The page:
So, how do I become an “Ant-ologist”? Iimbovane inspires future scientists Print

From the eleventh to the fourteenth of March this year, the Iimbovane team could be found at the Albany Museum, in Grahamstown. Here they facilitated their “Awed by Ants” workshop, chosen as one of close to 80 workshops to present at this year’s SciFest Africa – South Africa’s largest national science festival.

 Iimbovane’s eight workshops were fully booked, including two overbookings which were readily catered for, after all, the more the merrier! Workshops were hands-on and interactive, making it open to visitors of all ages. This created dynamic classes holding visitors ranging from ten years old to grade 10, and the occasional grown-up! The Iimbovane team passionately opened the attendee’s eyes to the world of ants, teaching them about their importance and ecology, and was happy by the response of the learners, who were all very receptive. “I want to be an ant-ologist when I grow up!” exclaimed one enthusiastic boy. This lead to discussions on myrmecology (the study of ants), how to become a myrmecologist and what their job is. The older learners were taught how to use a microscope and to identify an ant by its morphological traits. The younger learners were also taught how to use a microscope, then instructed to draw a number of conspicuous ants provided to them – thus teaching them about ant diversity and naming ants.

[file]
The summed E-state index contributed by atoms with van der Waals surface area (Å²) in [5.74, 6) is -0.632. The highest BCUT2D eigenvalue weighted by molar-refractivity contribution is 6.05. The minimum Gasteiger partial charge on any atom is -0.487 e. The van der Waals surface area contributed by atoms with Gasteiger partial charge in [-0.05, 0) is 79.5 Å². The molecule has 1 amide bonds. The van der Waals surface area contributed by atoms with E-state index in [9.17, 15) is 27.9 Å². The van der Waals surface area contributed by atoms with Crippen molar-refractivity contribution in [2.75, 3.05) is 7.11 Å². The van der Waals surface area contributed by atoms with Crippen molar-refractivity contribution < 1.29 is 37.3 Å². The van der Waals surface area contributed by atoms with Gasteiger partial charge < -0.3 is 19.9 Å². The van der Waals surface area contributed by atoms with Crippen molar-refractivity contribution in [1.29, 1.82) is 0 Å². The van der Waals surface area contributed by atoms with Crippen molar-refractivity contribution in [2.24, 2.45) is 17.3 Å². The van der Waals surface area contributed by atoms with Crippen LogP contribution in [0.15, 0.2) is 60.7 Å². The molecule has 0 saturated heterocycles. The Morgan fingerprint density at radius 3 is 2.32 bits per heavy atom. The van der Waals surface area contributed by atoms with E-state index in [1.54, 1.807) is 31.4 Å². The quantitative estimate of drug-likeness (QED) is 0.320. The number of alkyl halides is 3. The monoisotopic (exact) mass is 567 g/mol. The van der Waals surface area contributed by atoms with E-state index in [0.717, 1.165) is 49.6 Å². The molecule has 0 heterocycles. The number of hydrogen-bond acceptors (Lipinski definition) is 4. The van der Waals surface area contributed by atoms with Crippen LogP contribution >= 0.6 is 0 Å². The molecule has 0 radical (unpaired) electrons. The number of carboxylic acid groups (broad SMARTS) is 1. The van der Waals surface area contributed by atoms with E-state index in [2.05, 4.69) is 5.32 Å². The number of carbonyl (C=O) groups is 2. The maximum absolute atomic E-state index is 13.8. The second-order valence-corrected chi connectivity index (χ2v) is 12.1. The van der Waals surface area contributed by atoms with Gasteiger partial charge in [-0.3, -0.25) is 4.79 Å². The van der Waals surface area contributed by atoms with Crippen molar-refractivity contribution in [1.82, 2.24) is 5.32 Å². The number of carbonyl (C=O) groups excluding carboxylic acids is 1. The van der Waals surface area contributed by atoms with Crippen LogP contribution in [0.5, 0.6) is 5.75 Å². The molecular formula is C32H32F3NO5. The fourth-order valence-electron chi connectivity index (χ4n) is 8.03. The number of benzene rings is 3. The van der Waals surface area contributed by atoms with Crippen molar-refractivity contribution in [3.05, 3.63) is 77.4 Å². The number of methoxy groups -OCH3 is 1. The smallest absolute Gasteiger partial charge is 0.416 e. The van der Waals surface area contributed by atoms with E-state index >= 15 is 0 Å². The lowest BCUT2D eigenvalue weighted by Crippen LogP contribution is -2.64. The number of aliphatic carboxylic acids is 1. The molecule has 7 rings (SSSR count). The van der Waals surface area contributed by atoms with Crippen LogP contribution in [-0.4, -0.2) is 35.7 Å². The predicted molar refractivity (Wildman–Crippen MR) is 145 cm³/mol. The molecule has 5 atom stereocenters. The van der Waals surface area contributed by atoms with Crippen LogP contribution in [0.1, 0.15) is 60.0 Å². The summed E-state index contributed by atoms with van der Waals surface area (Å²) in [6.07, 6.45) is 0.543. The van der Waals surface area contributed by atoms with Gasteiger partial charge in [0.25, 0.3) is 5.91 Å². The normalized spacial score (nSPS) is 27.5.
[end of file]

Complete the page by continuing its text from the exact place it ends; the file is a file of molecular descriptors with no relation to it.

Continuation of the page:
Schools from a far afield as the Northern Cape, local schools, and home scholars attended the workshops, all of which gave positive feedback. The Iimbovane team was commended for being informative, friendly and interesting.

Dit was lekker om hier te wees en ek het iets nuuts geleer en oor miere end it het my baie gewys hoe ‘n mier lyk. Baie dankie vir die leer.” Bradley Loubser, a student.

Awed by Ants was an excellent presentation perfectly pitted at this group of 11-year old boys!” Lisl Griffioe, an educator from St. Andrews Preparatory School.